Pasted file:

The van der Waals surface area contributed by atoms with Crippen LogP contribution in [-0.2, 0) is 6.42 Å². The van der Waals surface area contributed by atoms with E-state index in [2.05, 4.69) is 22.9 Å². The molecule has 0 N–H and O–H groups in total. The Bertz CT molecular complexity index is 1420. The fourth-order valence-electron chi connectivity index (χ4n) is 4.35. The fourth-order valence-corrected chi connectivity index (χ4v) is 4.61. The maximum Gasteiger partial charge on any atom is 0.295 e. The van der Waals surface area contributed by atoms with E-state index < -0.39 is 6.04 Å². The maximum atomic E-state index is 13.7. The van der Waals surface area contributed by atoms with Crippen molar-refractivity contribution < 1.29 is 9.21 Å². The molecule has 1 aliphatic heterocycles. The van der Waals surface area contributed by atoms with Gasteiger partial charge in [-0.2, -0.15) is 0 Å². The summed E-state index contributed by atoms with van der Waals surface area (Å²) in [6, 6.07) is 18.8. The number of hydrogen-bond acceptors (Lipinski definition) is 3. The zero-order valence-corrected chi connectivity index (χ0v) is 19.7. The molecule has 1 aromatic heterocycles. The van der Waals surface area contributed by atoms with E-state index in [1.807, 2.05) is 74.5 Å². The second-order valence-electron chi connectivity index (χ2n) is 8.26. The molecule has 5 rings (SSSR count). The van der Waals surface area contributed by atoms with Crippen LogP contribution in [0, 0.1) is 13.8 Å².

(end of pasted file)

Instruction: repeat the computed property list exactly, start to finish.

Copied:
The van der Waals surface area contributed by atoms with Crippen LogP contribution in [-0.2, 0) is 6.42 Å². The van der Waals surface area contributed by atoms with E-state index in [2.05, 4.69) is 22.9 Å². The molecule has 0 N–H and O–H groups in total. The Bertz CT molecular complexity index is 1420. The fourth-order valence-electron chi connectivity index (χ4n) is 4.35. The fourth-order valence-corrected chi connectivity index (χ4v) is 4.61. The maximum Gasteiger partial charge on any atom is 0.295 e. The van der Waals surface area contributed by atoms with E-state index < -0.39 is 6.04 Å². The maximum atomic E-state index is 13.7. The van der Waals surface area contributed by atoms with Crippen molar-refractivity contribution < 1.29 is 9.21 Å². The molecule has 1 aliphatic heterocycles. The van der Waals surface area contributed by atoms with Gasteiger partial charge in [-0.2, -0.15) is 0 Å². The summed E-state index contributed by atoms with van der Waals surface area (Å²) in [6, 6.07) is 18.8. The number of hydrogen-bond acceptors (Lipinski definition) is 3. The zero-order valence-corrected chi connectivity index (χ0v) is 19.7. The molecule has 1 aromatic heterocycles. The van der Waals surface area contributed by atoms with E-state index in [1.807, 2.05) is 74.5 Å². The second-order valence-electron chi connectivity index (χ2n) is 8.26. The molecule has 5 rings (SSSR count). The van der Waals surface area contributed by atoms with Crippen LogP contribution in [0, 0.1) is 13.8 Å².